Vampires, dragons, and Egyptian Kings: Youth gangs in postwar New York

TitleVampires, dragons, and Egyptian Kings: Youth gangs in postwar New York
Publication TypeJournal Article
Year of Publication1999
AuthorsMyers, T
ISBN Number0703-0428
KeywordsBook reviews, Canada, Crime, History, Juvenile gangs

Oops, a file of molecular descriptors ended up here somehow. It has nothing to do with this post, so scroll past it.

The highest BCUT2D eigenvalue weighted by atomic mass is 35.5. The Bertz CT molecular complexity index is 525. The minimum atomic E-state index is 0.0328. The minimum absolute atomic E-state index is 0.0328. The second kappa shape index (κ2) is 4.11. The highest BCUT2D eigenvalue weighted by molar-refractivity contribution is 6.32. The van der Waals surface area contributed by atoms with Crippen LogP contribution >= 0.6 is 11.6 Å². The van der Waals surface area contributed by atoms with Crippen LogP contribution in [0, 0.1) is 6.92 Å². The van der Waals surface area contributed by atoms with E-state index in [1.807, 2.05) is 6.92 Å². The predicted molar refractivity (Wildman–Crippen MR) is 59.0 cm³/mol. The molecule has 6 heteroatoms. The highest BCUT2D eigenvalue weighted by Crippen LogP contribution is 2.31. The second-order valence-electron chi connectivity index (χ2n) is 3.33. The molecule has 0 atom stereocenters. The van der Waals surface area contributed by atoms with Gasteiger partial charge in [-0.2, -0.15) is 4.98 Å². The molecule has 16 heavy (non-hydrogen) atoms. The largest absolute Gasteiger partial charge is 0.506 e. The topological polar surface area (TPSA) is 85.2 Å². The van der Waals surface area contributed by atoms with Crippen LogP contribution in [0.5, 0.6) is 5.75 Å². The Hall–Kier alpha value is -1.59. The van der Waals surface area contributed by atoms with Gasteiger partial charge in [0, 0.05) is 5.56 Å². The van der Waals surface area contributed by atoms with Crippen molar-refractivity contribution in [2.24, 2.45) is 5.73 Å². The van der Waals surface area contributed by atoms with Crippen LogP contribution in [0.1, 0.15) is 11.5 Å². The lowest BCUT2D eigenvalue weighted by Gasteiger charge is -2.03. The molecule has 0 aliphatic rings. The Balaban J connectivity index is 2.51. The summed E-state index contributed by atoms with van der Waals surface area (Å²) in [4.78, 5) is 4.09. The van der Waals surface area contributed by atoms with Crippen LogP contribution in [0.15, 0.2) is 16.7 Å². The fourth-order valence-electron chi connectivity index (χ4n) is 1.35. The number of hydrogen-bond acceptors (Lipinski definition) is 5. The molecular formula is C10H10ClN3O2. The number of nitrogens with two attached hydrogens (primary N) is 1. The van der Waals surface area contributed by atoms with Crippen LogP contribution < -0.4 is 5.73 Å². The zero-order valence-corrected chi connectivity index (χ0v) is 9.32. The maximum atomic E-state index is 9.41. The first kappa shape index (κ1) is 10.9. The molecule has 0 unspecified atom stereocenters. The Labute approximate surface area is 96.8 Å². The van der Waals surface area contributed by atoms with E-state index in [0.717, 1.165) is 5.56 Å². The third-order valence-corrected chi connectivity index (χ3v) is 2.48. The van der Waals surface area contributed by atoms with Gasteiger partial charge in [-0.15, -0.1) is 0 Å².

In the context of postwar New York, poor Puerto Rican, African-and European-American adolescent males had restricted means of creating a masculine identity. It is here that illustrates the agency of impoverished adolescent boys. As products of mid-twentieth-century economic and social conditions that closed off legitimate avenues for manhood, this generation of adolescents sought out gangs as a way to forge a masculine identity and gain "power, prestige and female adulation." (107) Using gang members’ autobiographies, interviews with former members, and gang workers’ notes, Schneider is able to explore the central role that masculinity played in these gangs. Schneider is undoubtedly correct in asserting the importance of masculinity; however, as an analytical tool masculinity here is under-utilized, leaving the impression that masculinity is simply an explanation for and description of young men acting tough. As an explanation for rape and murder, masculinity is unsatisfactory. Schneider might have shown us how masculinity, like other identities, is historically specific and relational. We also need to know more about the girls associated with gangs; Schneider might have found Anne Campbell’s The Girls in the Gang especially helpful.